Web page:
Dyslexic student fights for extra time for university entrance exam – rts.ch

Dyslexic student fights for extra time for university entrance exam – rts.ch
Dyslexic student fights for extra time for university entrance exam – rts.ch

The Federal Court accepted the appeal of a dyslexic student who requested additional time for the admission test for veterinary medicine studies. The file is referred to the Berne justice system so that it can order an independent expertise.

Meeting in public hearing on Tuesday, the 2nd Court of Public Law made its decision by a majority of three judges to two. At the end of a bitter discussion, she gave up deciding on the merits and requested an expert opinion on the aptitude test for medical studies (AMS).

Experts will have to determine whether the entrance exam to medical and veterinary studies within the framework of the numerus clausus lends itself to granting additional time for dyslexic candidates. For the first time in the history of the court, the proceedings were translated into sign language.

Biased opinions

The judges ruled that the University of Bern, which had refused the student’s request, had based itself on the biased opinions of the center which designed this AMS test and the Swissuniversities rectors’ association.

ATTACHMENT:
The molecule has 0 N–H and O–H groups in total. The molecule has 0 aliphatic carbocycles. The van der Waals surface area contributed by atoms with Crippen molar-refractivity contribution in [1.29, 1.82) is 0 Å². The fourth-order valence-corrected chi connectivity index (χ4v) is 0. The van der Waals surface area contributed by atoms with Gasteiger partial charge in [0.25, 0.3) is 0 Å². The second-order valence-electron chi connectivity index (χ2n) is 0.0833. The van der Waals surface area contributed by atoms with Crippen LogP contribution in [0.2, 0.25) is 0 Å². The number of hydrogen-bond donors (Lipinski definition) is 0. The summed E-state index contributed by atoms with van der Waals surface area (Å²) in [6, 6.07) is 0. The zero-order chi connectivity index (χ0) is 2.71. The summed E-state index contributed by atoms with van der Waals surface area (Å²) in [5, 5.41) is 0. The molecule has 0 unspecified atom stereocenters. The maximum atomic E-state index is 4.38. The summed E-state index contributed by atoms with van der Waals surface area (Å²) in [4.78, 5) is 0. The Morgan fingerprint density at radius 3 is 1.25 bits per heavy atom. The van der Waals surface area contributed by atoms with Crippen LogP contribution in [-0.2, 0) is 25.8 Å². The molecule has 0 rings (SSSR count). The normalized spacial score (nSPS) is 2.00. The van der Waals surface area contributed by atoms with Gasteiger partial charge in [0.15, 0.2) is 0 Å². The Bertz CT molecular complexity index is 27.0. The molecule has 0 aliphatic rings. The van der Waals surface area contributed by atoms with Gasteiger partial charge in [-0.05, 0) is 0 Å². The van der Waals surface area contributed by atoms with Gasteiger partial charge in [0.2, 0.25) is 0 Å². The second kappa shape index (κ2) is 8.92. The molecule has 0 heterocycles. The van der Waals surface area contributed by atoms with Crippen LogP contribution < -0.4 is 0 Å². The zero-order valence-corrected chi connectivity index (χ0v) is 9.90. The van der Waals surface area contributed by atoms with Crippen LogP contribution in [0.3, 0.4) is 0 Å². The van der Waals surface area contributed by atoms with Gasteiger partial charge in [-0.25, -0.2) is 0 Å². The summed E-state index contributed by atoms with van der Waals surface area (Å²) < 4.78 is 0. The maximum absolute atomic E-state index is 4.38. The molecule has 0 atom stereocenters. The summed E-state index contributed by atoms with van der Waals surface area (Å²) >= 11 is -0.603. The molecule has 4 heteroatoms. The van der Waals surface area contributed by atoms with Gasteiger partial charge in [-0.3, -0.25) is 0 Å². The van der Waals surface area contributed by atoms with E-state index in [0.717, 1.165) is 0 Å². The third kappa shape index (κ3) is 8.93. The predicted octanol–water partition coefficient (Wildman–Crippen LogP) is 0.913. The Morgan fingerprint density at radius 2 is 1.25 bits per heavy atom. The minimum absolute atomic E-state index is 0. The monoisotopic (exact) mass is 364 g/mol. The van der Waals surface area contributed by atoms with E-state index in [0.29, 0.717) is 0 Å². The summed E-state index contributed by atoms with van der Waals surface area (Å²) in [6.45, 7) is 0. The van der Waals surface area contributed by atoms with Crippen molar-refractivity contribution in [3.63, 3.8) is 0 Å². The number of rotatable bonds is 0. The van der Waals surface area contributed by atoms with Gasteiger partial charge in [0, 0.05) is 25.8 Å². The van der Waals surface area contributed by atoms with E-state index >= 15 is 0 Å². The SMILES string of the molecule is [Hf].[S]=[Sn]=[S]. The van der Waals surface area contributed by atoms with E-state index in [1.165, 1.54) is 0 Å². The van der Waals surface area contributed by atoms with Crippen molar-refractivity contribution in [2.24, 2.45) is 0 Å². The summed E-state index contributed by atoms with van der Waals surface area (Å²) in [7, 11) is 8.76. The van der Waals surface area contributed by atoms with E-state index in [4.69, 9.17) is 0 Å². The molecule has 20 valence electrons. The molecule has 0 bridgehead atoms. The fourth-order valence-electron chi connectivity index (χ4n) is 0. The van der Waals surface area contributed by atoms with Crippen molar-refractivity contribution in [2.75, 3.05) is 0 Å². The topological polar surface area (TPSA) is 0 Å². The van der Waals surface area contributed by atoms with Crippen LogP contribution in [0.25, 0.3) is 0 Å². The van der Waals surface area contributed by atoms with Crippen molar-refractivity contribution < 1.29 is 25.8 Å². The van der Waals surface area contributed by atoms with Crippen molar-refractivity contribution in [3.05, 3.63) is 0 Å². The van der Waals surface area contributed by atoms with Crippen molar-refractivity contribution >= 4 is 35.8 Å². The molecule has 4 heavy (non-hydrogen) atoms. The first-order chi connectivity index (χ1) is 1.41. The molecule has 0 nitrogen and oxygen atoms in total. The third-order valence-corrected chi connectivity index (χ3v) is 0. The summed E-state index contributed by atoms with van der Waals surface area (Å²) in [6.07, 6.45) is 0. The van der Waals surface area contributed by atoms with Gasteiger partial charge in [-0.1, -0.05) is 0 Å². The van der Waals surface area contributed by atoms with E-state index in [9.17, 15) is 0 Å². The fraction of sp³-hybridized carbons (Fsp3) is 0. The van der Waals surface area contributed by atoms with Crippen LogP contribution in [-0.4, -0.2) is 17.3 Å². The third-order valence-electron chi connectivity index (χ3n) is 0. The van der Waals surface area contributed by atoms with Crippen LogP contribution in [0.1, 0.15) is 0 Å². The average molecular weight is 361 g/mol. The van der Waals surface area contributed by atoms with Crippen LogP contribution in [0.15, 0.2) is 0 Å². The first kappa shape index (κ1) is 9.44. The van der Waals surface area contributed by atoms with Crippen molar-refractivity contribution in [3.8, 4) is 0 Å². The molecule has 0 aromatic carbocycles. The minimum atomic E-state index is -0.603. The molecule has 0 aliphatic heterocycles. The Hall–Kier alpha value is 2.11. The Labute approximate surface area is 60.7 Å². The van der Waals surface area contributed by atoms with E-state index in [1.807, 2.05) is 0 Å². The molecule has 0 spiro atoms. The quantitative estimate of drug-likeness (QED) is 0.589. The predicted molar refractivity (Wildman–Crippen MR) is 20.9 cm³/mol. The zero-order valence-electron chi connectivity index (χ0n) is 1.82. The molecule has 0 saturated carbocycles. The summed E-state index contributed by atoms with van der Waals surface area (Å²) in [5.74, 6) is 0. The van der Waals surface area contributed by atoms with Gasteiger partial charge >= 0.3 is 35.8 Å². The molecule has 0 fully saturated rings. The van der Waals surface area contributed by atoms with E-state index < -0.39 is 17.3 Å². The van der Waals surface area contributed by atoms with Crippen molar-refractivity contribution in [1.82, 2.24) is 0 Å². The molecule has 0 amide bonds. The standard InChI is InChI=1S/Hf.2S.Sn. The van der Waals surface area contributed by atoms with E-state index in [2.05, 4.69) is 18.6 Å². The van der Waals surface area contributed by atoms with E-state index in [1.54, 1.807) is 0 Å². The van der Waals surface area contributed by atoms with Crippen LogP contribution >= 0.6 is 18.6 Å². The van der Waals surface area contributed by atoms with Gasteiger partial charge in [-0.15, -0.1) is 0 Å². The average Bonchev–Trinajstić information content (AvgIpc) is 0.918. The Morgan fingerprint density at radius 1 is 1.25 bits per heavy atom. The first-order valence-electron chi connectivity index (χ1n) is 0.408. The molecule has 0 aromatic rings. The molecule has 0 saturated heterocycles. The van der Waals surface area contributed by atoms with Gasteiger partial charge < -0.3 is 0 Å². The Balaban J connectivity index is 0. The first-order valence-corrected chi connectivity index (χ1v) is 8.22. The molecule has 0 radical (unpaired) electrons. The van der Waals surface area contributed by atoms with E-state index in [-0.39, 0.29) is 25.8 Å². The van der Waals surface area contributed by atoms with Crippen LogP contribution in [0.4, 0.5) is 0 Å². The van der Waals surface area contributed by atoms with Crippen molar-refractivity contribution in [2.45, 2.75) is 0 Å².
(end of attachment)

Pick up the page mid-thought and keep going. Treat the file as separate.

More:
As a reminder, this exam is designed to assess reasoning, memory, comprehension, resistance to stress and speed, in particular. Additional time for certain candidates would distort the results and the ranking for the numerus clausus, according to the university.

Linguistic differences

During much of the debate, it seemed that the rejection of the appeal would prevail. In fact, the three German-speaking magistrates were opposed to the two French-speaking magistrates, the former believing that it was appropriate to follow the opinion of academic circles. It was the proposal of the judge-rapporteur concluding that the case should be referred back which made it possible to avoid an outright rejection of the appeal, which would have opened the door to an appeal before the European Court of Human Rights.

Based on the hypothesis that the AMS would be distorted if additional time was granted to dyslexic candidates, German-speaking judges spoke a lot about “overcompensation”. According to them, such a correction would risk benefiting dyslexics to the detriment of other candidates. We would thus find ourselves facing a “collision of inequalities”, according to one of the magistrates.

Jacques Dubochet dyslexic

For their part, the two French-speaking judges recalled that the AMS was supposed to select the best for medical studies by evaluating their aptitudes. “Is a test that does not compensate for the reading and comprehension difficulties of certain candidates appropriate and justified?” asked the president. “Does it have its place in Swiss universities?”

And to recall that the Nobel Prize winner Jacques Dubochet was the first student diagnosed with dyslexia in the canton of Vaud.

ats/lan

#Swiss

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